An additional study found superior A1C improvements in men and women with type 2 diabetes who did midday exercise vs morning exercise, and they also experienced greater improvements in their cardiac fitness levels (7).

And, as already mentioned, you don’t need to exercise at a high intensity to get these benefits. Studies have shown that simply getting more walking steps later in the day could improve A1C and BMI (8).

Should You Exercise Before or After Eating to Lower Blood Sugars?

timing exercise around meals for prediabetes

So far, we’ve only discussed exercise timing in relation to time of day, morning vs afternoon. But what about timing your exercise to align closely with your meals? Is there benefit to that?


Exercising before a meal or after a meal have both been shown to benefit blood sugar levels. 

Premeal exercise has been shown to lower premeal glucose levels, and increase postmeal insulin sensitivity, which helps improve overall glucose levels (9).

However, most research suggests that exercising after a meal offers better improvements in postmeal glucose levels for those with prediabetes or type 2 diabetes (10). This is because muscle contractions increase the usage of glucose already in the bloodstream (11). 

To make the most of this benefit, you could do a short bout of exercise after each meal. Walking for 15 minutes after each meal is associated with better post-dinner glucose measures, than doing one 45-minute walk earlier in the day (12).

You can think of this as a post-meal exercise snack. 

Bring the Dog Along

dogs can help you prevent diabetes

As a side note, did you know that your dog can help you prevent diabetes and help you exercise? 

People who own dogs were found to get more physical activity, have lower blood pressure, and cholesterol levels and have a lower risk for type 2 diabetes (13). Why? Maybe because Fido can be a great coach, motivating dog owners to get daily walks.

You can start exercising by simply adding a 15-30 minute dog walk after your meals. It will ensure you have a happy friend, and help reduce your risk of diabetes. Talk about a win-win. 

Finding the Perfect Time to Exercise for Prediabetes

The overall consensus is that exercise at any time, is significantly better than no exercise at all. But if you’re looking to optimize your exercise schedule, research supports the following:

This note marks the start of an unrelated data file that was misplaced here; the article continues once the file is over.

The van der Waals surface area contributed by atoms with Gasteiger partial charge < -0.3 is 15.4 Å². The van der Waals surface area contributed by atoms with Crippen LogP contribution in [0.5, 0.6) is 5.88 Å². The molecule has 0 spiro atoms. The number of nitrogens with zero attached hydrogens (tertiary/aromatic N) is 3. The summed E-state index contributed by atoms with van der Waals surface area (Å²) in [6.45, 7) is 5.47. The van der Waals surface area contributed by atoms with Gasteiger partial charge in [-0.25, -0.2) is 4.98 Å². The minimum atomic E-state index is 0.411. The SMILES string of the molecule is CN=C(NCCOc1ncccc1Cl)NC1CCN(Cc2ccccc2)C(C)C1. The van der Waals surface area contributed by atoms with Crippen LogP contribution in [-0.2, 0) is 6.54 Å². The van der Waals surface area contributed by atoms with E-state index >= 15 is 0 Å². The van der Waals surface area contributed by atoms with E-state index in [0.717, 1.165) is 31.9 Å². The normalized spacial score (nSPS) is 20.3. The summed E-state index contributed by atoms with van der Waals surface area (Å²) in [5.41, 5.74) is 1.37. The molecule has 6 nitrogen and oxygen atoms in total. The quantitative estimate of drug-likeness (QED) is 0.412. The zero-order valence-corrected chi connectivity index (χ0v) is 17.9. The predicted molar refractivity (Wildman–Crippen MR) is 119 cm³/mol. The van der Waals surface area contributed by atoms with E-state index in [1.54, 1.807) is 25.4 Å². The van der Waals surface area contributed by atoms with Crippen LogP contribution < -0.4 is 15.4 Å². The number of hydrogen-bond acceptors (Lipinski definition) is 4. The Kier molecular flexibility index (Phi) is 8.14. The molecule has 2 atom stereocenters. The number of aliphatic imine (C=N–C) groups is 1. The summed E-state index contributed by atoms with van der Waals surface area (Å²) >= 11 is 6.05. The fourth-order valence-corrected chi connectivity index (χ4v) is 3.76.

• Exercise in the morning if you’re having trouble sticking to a routine
  • Do moderate to vigorous intensity exercise in the afternoon instead of the morning
  • Increase your daily step count and physical activity throughout the day
  • Take a 15-30 minute walk after each meal

If you’re just starting an exercise routine, don’t overthink it. Start by making a small improvement, with the goal of reaching the recommended minimum of 30 minutes of moderate intensity exercise per day. 

Start by making a small improvement. That could mean taking three 10-minute walks per day, or getting 7,000-10,000 steps per day.

You don’t need to have a perfect exercise routine in order to get the benefits. Start with what’s doable for you now, and do it consistently. Something is better than nothing. And, the research proves that.

For a more in-depth look at exercise recommendations, check out my article on exercising for prediabetes.


  1. Consistent Morning Exercise May Be Beneficial For Individuals with Obesity 
  2. Acute and Chronic Effects of Exercise on Continuous Glucose Monitoring Outcomes in Type 2 Diabetes: A Meta-Analysis 
  3. Interactions between insulin and exercise
  4. Timing of physical activity in relation to liver fat content and insulin resistance
  5. Afternoon exercise is more efficacious than morning exercise at improving blood glucose levels in individuals with type 2 diabetes: a randomised crossover trial
  6. Exercise training elicits superior metabolic effects when performed in the afternoon compared to morning in metabolically compromised humans
  7. Morning versus afternoon physical activity and health-related outcomes in individuals with type 2 diabetes
  8. Patterns of Timing and Intensity of Physical Activity and HbA1c Levels in Hispanic/Latino Adults With or at Risk of Type 2 Diabetes
  9. One Bout of Exercise Alters Free-Living Postprandial Glycemia in Type 2 Diabetes
  10. One Bout of Exercise Alters Free-Living Postprandial Glycemia in Type 2 Diabetes
  11. Exercise after You Eat: Hitting the Postprandial Glucose Target
  12. Three 15-min Bouts of Moderate Postmeal Walking Significantly Improves 24-h Glycemic Control in Older People at Risk for Impaired Glucose Tolerance
  13. Dog walking is associated with a favorable risk profile independent of moderate to high volume of physical activity